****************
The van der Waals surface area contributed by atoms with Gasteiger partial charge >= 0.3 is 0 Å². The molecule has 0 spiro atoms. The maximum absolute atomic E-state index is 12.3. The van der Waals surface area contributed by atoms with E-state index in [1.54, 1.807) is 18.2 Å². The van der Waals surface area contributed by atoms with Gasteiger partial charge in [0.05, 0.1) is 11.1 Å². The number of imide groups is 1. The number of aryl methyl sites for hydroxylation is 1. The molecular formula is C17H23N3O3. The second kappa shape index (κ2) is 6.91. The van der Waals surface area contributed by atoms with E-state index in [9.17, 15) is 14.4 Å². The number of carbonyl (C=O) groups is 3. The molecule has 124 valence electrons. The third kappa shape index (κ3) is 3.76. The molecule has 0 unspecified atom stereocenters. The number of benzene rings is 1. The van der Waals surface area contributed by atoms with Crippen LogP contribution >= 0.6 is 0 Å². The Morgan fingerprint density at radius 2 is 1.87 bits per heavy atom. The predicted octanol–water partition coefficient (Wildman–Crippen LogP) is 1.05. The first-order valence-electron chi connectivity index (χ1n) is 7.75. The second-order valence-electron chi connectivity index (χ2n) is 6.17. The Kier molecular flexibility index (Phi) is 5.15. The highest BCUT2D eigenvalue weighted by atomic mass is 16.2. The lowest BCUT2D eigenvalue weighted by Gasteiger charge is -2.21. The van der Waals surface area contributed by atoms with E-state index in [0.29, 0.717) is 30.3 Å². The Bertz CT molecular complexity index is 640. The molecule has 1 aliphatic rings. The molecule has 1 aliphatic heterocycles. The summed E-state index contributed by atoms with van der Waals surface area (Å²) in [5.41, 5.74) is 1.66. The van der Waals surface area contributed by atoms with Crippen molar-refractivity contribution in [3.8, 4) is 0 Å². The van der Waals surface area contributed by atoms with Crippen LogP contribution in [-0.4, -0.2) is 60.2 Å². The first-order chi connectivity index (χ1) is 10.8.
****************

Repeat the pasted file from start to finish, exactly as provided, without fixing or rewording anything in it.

The van der Waals surface area contributed by atoms with Gasteiger partial charge >= 0.3 is 0 Å². The molecule has 0 spiro atoms. The maximum absolute atomic E-state index is 12.3. The van der Waals surface area contributed by atoms with E-state index in [1.54, 1.807) is 18.2 Å². The van der Waals surface area contributed by atoms with Gasteiger partial charge in [0.05, 0.1) is 11.1 Å². The number of imide groups is 1. The number of aryl methyl sites for hydroxylation is 1. The molecular formula is C17H23N3O3. The second kappa shape index (κ2) is 6.91. The van der Waals surface area contributed by atoms with E-state index in [9.17, 15) is 14.4 Å². The number of carbonyl (C=O) groups is 3. The molecule has 124 valence electrons. The third kappa shape index (κ3) is 3.76. The molecule has 0 unspecified atom stereocenters. The number of benzene rings is 1. The van der Waals surface area contributed by atoms with Crippen LogP contribution >= 0.6 is 0 Å². The Morgan fingerprint density at radius 2 is 1.87 bits per heavy atom. The predicted octanol–water partition coefficient (Wildman–Crippen LogP) is 1.05. The first-order valence-electron chi connectivity index (χ1n) is 7.75. The second-order valence-electron chi connectivity index (χ2n) is 6.17. The Kier molecular flexibility index (Phi) is 5.15. The highest BCUT2D eigenvalue weighted by atomic mass is 16.2. The lowest BCUT2D eigenvalue weighted by Gasteiger charge is -2.21. The van der Waals surface area contributed by atoms with E-state index in [0.29, 0.717) is 30.3 Å². The Bertz CT molecular complexity index is 640. The molecule has 1 aliphatic rings. The molecule has 1 aliphatic heterocycles. The summed E-state index contributed by atoms with van der Waals surface area (Å²) in [5.41, 5.74) is 1.66. The van der Waals surface area contributed by atoms with Crippen molar-refractivity contribution in [3.8, 4) is 0 Å². The van der Waals surface area contributed by atoms with Crippen LogP contribution in [-0.4, -0.2) is 60.2 Å². The first-order chi connectivity index (χ1) is 10.8.